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Environmental Health - Toxic Substances


U.S. Geological Survey Toxic Substances Hydrology Program--Proceedings of the Technical Meeting, Colorado Springs, Colorado, September 20-24, 1993, Water-Resources Investigations Report 94-4015

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Simulation of Reactive Transport During a pH Modification Experiment in a Mountain Stream Affected by Acid Mine Drainage


Robert E. Broshears (U.S. Geological Survey, Lakewood, Colo.), Briant A. Kimball (U.S. Geological Survey, Salt Lake City, Utah) and Robert L. Runkel (U.S. Geological Survey, Denver, CO; University of Colorado, Center for Advanced Decision Support in Water and Environmental Systems (CADSWES))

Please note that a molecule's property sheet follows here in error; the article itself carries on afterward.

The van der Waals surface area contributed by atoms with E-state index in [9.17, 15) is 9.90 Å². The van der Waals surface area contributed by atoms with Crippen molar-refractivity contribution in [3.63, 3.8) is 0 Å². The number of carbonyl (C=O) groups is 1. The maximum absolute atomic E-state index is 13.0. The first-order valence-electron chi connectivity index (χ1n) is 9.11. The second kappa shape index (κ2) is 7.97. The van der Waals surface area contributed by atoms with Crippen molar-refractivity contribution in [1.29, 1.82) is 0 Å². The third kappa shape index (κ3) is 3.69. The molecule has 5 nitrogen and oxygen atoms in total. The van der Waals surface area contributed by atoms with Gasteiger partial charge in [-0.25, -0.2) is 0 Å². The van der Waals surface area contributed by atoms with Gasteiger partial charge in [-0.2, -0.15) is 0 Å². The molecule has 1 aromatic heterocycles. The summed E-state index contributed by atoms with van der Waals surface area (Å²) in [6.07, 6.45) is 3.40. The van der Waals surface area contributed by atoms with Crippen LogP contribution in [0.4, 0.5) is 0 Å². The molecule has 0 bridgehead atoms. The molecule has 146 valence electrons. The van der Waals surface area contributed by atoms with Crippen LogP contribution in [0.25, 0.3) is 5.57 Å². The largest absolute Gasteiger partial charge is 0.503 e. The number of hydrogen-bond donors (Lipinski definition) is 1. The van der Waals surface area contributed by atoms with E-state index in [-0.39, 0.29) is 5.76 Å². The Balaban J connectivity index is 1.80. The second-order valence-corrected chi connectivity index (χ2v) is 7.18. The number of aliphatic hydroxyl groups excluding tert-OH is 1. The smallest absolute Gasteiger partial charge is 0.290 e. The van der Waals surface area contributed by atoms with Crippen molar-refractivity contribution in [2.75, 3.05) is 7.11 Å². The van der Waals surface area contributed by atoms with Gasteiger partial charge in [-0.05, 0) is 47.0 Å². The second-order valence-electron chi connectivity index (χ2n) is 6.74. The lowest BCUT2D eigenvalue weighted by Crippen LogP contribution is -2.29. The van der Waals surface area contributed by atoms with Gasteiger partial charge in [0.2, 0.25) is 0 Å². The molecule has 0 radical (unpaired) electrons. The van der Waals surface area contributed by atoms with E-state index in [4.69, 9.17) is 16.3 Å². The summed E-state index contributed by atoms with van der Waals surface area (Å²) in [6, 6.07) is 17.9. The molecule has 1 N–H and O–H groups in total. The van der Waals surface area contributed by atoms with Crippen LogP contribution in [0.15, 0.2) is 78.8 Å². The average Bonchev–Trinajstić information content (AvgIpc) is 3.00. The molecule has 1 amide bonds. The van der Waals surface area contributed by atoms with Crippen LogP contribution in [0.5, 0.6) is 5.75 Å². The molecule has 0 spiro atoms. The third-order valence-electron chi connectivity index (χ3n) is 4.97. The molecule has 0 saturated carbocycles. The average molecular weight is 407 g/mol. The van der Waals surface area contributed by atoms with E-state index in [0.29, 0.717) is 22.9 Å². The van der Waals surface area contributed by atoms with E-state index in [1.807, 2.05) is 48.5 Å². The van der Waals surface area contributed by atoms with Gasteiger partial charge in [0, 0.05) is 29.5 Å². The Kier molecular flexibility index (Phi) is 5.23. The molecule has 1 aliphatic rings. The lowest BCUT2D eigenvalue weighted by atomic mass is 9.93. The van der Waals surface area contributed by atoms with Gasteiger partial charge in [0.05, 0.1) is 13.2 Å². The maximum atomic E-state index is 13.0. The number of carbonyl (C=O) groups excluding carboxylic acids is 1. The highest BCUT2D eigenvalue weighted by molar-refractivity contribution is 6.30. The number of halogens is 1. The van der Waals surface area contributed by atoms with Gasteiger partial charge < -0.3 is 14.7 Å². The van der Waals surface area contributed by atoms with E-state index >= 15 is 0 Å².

A field experiment in a mountain stream in Colorado has helped to quantify hydrologic and chemical processes that control the transport of metals in water affected by acid mine drainage. Injection of sodium carbonate raised instream pH from 3.5 to a maximum of 5.8. Responses of aluminum and iron concentrations during the injection indicated the formation of aluminum and iron hydroxysulfate solid phases. Simulation of these responses using a reactive transport model reproduced the general aspects of observed patterns of concentration changes. Discrepancies between simulated and observed concentrations indicated the importance of chemical interactions between the water column and the streambed and kinetic restraints on the attainment of equilibrium.

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